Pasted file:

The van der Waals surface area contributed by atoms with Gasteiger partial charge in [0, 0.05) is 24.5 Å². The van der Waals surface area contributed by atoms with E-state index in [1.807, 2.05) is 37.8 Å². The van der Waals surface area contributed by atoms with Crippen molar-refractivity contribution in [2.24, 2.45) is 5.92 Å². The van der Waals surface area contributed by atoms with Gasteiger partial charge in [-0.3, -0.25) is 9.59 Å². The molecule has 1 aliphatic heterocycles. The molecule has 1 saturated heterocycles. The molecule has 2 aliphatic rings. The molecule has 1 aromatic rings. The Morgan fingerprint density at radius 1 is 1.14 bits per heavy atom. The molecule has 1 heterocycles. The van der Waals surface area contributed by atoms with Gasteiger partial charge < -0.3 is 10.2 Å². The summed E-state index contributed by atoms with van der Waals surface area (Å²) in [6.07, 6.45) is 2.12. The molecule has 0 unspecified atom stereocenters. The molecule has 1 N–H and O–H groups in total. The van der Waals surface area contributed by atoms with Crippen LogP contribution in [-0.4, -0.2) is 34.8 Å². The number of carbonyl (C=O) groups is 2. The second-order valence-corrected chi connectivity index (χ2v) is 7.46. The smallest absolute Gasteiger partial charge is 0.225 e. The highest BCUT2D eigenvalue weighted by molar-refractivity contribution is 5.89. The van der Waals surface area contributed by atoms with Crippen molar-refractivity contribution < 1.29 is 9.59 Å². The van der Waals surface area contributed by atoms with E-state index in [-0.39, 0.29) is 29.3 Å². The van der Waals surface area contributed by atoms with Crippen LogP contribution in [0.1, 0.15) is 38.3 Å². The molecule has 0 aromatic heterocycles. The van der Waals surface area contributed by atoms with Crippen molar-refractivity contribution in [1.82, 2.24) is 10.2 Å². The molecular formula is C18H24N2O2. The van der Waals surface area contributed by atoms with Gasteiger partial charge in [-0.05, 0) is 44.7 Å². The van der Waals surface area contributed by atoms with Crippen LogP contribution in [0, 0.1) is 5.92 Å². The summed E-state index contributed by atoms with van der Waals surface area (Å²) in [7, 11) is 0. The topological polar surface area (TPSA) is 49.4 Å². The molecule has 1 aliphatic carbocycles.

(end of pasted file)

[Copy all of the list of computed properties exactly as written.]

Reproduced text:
The van der Waals surface area contributed by atoms with Gasteiger partial charge in [0, 0.05) is 24.5 Å². The van der Waals surface area contributed by atoms with E-state index in [1.807, 2.05) is 37.8 Å². The van der Waals surface area contributed by atoms with Crippen molar-refractivity contribution in [2.24, 2.45) is 5.92 Å². The van der Waals surface area contributed by atoms with Gasteiger partial charge in [-0.3, -0.25) is 9.59 Å². The molecule has 1 aliphatic heterocycles. The molecule has 1 saturated heterocycles. The molecule has 2 aliphatic rings. The molecule has 1 aromatic rings. The Morgan fingerprint density at radius 1 is 1.14 bits per heavy atom. The molecule has 1 heterocycles. The van der Waals surface area contributed by atoms with Gasteiger partial charge < -0.3 is 10.2 Å². The summed E-state index contributed by atoms with van der Waals surface area (Å²) in [6.07, 6.45) is 2.12. The molecule has 0 unspecified atom stereocenters. The molecule has 1 N–H and O–H groups in total. The van der Waals surface area contributed by atoms with Crippen LogP contribution in [-0.4, -0.2) is 34.8 Å². The number of carbonyl (C=O) groups is 2. The second-order valence-corrected chi connectivity index (χ2v) is 7.46. The smallest absolute Gasteiger partial charge is 0.225 e. The highest BCUT2D eigenvalue weighted by molar-refractivity contribution is 5.89. The van der Waals surface area contributed by atoms with Crippen molar-refractivity contribution < 1.29 is 9.59 Å². The van der Waals surface area contributed by atoms with E-state index in [-0.39, 0.29) is 29.3 Å². The van der Waals surface area contributed by atoms with Crippen LogP contribution in [0.1, 0.15) is 38.3 Å². The molecule has 0 aromatic heterocycles. The van der Waals surface area contributed by atoms with Crippen molar-refractivity contribution in [1.82, 2.24) is 10.2 Å². The molecular formula is C18H24N2O2. The van der Waals surface area contributed by atoms with Gasteiger partial charge in [-0.05, 0) is 44.7 Å². The van der Waals surface area contributed by atoms with Crippen LogP contribution in [0, 0.1) is 5.92 Å². The summed E-state index contributed by atoms with van der Waals surface area (Å²) in [7, 11) is 0. The topological polar surface area (TPSA) is 49.4 Å². The molecule has 1 aliphatic carbocycles.